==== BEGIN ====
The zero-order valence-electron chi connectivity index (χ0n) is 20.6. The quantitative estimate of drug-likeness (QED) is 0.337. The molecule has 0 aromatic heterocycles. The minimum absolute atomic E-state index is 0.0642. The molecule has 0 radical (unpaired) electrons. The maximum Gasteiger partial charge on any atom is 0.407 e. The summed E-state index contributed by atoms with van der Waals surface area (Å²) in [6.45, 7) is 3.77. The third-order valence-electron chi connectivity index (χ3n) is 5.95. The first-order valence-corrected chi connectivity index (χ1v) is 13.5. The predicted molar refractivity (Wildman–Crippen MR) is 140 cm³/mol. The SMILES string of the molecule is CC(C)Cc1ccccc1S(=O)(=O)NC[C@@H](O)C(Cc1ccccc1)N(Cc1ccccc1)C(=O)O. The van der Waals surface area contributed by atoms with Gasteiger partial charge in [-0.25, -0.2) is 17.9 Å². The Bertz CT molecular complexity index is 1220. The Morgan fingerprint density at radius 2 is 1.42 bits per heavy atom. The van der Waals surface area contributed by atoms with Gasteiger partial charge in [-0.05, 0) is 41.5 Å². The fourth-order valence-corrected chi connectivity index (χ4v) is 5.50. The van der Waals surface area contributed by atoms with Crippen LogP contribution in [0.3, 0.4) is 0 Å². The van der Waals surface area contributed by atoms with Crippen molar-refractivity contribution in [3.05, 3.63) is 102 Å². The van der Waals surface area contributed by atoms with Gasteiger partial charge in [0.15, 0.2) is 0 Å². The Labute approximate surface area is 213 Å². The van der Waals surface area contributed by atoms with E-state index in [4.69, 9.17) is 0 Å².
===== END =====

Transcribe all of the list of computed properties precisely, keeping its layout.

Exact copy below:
The zero-order valence-electron chi connectivity index (χ0n) is 20.6. The quantitative estimate of drug-likeness (QED) is 0.337. The molecule has 0 aromatic heterocycles. The minimum absolute atomic E-state index is 0.0642. The molecule has 0 radical (unpaired) electrons. The maximum Gasteiger partial charge on any atom is 0.407 e. The summed E-state index contributed by atoms with van der Waals surface area (Å²) in [6.45, 7) is 3.77. The third-order valence-electron chi connectivity index (χ3n) is 5.95. The first-order valence-corrected chi connectivity index (χ1v) is 13.5. The predicted molar refractivity (Wildman–Crippen MR) is 140 cm³/mol. The SMILES string of the molecule is CC(C)Cc1ccccc1S(=O)(=O)NC[C@@H](O)C(Cc1ccccc1)N(Cc1ccccc1)C(=O)O. The van der Waals surface area contributed by atoms with Gasteiger partial charge in [-0.25, -0.2) is 17.9 Å². The Bertz CT molecular complexity index is 1220. The Morgan fingerprint density at radius 2 is 1.42 bits per heavy atom. The van der Waals surface area contributed by atoms with Gasteiger partial charge in [-0.05, 0) is 41.5 Å². The fourth-order valence-corrected chi connectivity index (χ4v) is 5.50. The van der Waals surface area contributed by atoms with Crippen LogP contribution in [0.3, 0.4) is 0 Å². The van der Waals surface area contributed by atoms with Crippen molar-refractivity contribution in [3.05, 3.63) is 102 Å². The van der Waals surface area contributed by atoms with Gasteiger partial charge in [0.15, 0.2) is 0 Å². The Labute approximate surface area is 213 Å². The van der Waals surface area contributed by atoms with E-state index in [4.69, 9.17) is 0 Å².